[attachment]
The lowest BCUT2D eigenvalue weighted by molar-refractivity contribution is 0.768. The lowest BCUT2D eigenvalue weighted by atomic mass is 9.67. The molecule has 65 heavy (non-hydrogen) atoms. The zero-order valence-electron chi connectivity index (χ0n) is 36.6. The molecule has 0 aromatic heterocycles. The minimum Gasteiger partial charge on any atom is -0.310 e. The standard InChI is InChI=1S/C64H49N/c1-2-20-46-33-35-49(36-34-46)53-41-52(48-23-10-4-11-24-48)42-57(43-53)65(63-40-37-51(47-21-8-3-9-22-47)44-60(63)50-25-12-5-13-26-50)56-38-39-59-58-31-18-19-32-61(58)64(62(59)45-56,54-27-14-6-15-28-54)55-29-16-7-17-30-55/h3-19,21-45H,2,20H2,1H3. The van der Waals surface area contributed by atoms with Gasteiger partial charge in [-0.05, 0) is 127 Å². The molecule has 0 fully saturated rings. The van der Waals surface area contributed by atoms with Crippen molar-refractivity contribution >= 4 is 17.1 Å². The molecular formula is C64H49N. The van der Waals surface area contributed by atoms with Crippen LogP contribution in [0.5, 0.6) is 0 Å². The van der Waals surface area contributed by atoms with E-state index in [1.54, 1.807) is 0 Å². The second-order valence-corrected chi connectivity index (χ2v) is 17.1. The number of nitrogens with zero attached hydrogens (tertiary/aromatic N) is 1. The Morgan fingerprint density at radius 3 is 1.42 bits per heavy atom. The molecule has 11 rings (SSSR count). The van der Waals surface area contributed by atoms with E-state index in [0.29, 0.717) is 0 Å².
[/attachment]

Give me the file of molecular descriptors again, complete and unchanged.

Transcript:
The lowest BCUT2D eigenvalue weighted by molar-refractivity contribution is 0.768. The lowest BCUT2D eigenvalue weighted by atomic mass is 9.67. The molecule has 65 heavy (non-hydrogen) atoms. The zero-order valence-electron chi connectivity index (χ0n) is 36.6. The molecule has 0 aromatic heterocycles. The minimum Gasteiger partial charge on any atom is -0.310 e. The standard InChI is InChI=1S/C64H49N/c1-2-20-46-33-35-49(36-34-46)53-41-52(48-23-10-4-11-24-48)42-57(43-53)65(63-40-37-51(47-21-8-3-9-22-47)44-60(63)50-25-12-5-13-26-50)56-38-39-59-58-31-18-19-32-61(58)64(62(59)45-56,54-27-14-6-15-28-54)55-29-16-7-17-30-55/h3-19,21-45H,2,20H2,1H3. The van der Waals surface area contributed by atoms with Gasteiger partial charge in [-0.05, 0) is 127 Å². The molecule has 0 fully saturated rings. The van der Waals surface area contributed by atoms with Crippen molar-refractivity contribution >= 4 is 17.1 Å². The molecular formula is C64H49N. The van der Waals surface area contributed by atoms with Crippen LogP contribution in [0.5, 0.6) is 0 Å². The van der Waals surface area contributed by atoms with E-state index in [1.54, 1.807) is 0 Å². The second-order valence-corrected chi connectivity index (χ2v) is 17.1. The number of nitrogens with zero attached hydrogens (tertiary/aromatic N) is 1. The Morgan fingerprint density at radius 3 is 1.42 bits per heavy atom. The molecule has 11 rings (SSSR count). The van der Waals surface area contributed by atoms with E-state index in [0.29, 0.717) is 0 Å².